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If we want to combat Ebola, the time to act is now

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Four years after the world’s largest Ebola epidemic claimed more than 11,000 lives in West Africa, a new outbreak of the deadly virus is brewing, this time in Democratic Republic of Congo.

In sharp contrast to the 2014-2016 outbreak — when authorities delayed several months before declaring a global public health emergency — the World Health Organization and major donors this time have moved quickly to prepare.

Since the first case was reported in early May, the U.S. has provided up to $8 million, the UK $6.7 million and the European Union has activated its civilian protection force which is providing personnel and equipment.

{mosads}The Democratic Republic of the Congo’s $57 million emergency response plan was fully funded in just two days, with the World Bank tapping its new Pandemic Emergency Financing Facility (PEP) to provide $12 million, while other groups, including experienced non-government humanitarian aid agencies such as my organization, International Medical Corps, are ready to go. Still, some worry that governments may want to wait for the outbreak to grow larger before actually launching their response.


Such hesitancy would be both wrong and potentially dangerous.

The challenge for major government and corporate donors now is to assure this initial preparation translates into action on the ground without delay — that the appropriated funding is put to work quickly, before the highly infectious virus spreads further and the new outbreak gets out of hand.

The window for effective early action is invariably small in such emergencies. In Democratic Republic of the Congo, it is already closing. Although fewer than one hundred cases have so far been detected, we know from the West African experience that if allowed to simmer, Ebola can quickly explode to threaten nations and peoples anywhere.

Americans learned that lesson during the 2014-2016 outbreak after a Liberian national who had flown to the U.S., was diagnosed with Ebola and died at a Dallas hospital, infecting two of the facility’s nurses. The nurses survived but the incident touched off an instant public health scare across the U.S.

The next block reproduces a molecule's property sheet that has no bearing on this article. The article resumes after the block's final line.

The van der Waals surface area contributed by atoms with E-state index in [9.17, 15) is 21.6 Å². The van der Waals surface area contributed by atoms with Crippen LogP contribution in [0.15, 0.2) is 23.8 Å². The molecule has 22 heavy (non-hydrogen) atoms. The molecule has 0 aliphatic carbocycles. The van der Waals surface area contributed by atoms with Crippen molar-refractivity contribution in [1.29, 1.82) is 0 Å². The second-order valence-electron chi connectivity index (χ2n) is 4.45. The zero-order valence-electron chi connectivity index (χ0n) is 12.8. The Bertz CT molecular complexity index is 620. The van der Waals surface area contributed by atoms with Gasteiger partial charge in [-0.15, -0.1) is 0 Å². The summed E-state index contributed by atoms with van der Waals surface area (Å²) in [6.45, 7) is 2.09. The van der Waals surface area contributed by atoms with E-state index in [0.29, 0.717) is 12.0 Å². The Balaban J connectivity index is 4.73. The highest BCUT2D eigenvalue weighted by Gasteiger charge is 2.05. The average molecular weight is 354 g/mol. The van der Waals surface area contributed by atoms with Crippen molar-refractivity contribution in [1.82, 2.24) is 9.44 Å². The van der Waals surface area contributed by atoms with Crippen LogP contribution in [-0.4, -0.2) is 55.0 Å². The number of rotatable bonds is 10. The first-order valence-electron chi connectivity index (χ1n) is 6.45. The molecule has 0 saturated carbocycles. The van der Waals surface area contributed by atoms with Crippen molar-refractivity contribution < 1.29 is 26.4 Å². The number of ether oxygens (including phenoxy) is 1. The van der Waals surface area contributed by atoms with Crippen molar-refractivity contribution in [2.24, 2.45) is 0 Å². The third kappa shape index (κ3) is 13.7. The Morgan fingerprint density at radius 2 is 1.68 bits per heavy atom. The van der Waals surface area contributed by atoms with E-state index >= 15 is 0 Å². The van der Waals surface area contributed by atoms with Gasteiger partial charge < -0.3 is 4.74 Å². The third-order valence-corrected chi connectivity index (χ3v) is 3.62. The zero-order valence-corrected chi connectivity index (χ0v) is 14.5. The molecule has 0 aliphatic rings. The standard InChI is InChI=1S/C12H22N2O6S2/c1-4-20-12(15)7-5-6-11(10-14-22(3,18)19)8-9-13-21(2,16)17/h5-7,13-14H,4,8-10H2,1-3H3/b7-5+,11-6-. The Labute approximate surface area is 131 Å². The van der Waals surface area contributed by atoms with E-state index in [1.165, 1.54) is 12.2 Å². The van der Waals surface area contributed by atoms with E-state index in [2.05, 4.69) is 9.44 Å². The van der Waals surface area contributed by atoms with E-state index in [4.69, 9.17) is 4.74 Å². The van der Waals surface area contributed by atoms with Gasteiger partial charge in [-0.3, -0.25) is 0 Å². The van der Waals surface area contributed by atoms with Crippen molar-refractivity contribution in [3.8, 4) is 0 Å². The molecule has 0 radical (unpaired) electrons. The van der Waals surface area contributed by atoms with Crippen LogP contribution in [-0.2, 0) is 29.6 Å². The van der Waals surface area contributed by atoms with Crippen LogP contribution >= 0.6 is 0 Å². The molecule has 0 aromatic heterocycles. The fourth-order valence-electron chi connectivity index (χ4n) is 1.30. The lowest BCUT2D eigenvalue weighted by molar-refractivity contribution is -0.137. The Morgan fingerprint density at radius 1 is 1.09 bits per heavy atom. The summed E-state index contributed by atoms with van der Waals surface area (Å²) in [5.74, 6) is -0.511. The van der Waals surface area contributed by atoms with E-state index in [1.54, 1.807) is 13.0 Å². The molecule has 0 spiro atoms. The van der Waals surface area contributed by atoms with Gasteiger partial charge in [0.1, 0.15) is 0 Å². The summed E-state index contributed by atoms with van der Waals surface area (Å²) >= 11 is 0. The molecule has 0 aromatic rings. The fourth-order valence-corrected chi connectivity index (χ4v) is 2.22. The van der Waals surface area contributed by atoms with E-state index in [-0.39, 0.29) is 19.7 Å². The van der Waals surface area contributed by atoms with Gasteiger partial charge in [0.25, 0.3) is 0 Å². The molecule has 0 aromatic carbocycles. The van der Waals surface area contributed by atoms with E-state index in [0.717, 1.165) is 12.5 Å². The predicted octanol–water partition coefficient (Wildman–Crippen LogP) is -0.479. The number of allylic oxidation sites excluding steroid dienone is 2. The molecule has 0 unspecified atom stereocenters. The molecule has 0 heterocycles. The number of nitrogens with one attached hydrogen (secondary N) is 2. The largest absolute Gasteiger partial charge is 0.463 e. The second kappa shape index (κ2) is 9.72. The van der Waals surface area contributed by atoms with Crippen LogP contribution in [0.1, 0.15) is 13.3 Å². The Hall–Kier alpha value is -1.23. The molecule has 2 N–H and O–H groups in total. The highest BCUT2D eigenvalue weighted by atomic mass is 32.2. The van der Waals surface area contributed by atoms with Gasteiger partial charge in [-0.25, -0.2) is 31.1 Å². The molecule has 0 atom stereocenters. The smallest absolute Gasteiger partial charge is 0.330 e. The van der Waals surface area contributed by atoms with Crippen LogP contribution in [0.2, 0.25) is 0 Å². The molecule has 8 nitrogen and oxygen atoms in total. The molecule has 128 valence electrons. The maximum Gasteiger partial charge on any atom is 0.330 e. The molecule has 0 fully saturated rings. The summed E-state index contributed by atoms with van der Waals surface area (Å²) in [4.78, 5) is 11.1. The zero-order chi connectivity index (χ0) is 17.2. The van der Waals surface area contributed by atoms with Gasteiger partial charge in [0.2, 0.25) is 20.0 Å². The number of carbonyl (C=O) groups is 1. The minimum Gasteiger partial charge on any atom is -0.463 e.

With proven direct interests, America must be prepared to do what is needed to help contain the current outbreak at its source, while the U.S. medical community sustains its call for the kind of swift and strong response needed to keep the Democratic Republic of the Congo and all nations—including America—safe.

The stakes are high. Nearly four in ten of the 28,000-plus who contracted the virus during the 2014-2016 outbreak did not survive. Ebola can also be difficult to diagnose quickly because so many of its symptoms, including fever, vomiting, weakness and fatigue, mirror those of other tropical diseases such as malaria.

Initially restricted to villages in the country’s thinly populated Bikoro region, by mid-May the virus had been detected in the large Congo River port city of Mbandaka about 90 miles to the north. As the first case detected in an urban area, alarmed public health officials immediately called it a game-changer.

The Congo River constitutes the country’s major transportation route, with Mbandaka located at roughly the halfway point on the river between the 10 million residents of country’s capital, Kinshasa, to the south, and the city of Kisangani to the east with its 1.6 million people.

Just opposite Kinshasa on the Congo River lies the capital of the neighboring Republic of Congo, Brazzaville, with its1.8 million people. Each of these cities has a major airport that carries people and products across and the world. The potential is there for the virus to spread extremely fast.

Equally concerning for epidemiologists is the trade that takes place along the Congo River as barges, effectively floating markets, interact with scores of towns and villages along the river. If we act fast and the outbreak can be contained quickly, the cost could be relatively modest — a fraction of the estimated $3.2 billion price tag of the West African outbreak that took more than two years to contain.

The good news is that the public health community is far better prepared to fight an Ebola outbreak than it was four years ago. We learned during 2014-2016 epidemic, including how the disease spreads, about the importance of tracing patient contacts, of effective screening for those infected with the virus, then isolating those diagnosed with Ebola from the general population for treatment in special facilities. There is an experimental vaccine and promising new treatments.

It is time to act.

William Garvelink is the International Medical Corps chief compliance officer. He served as the U.S. Ambassador to the Democratic Republic of the Congo from 2007-2010.

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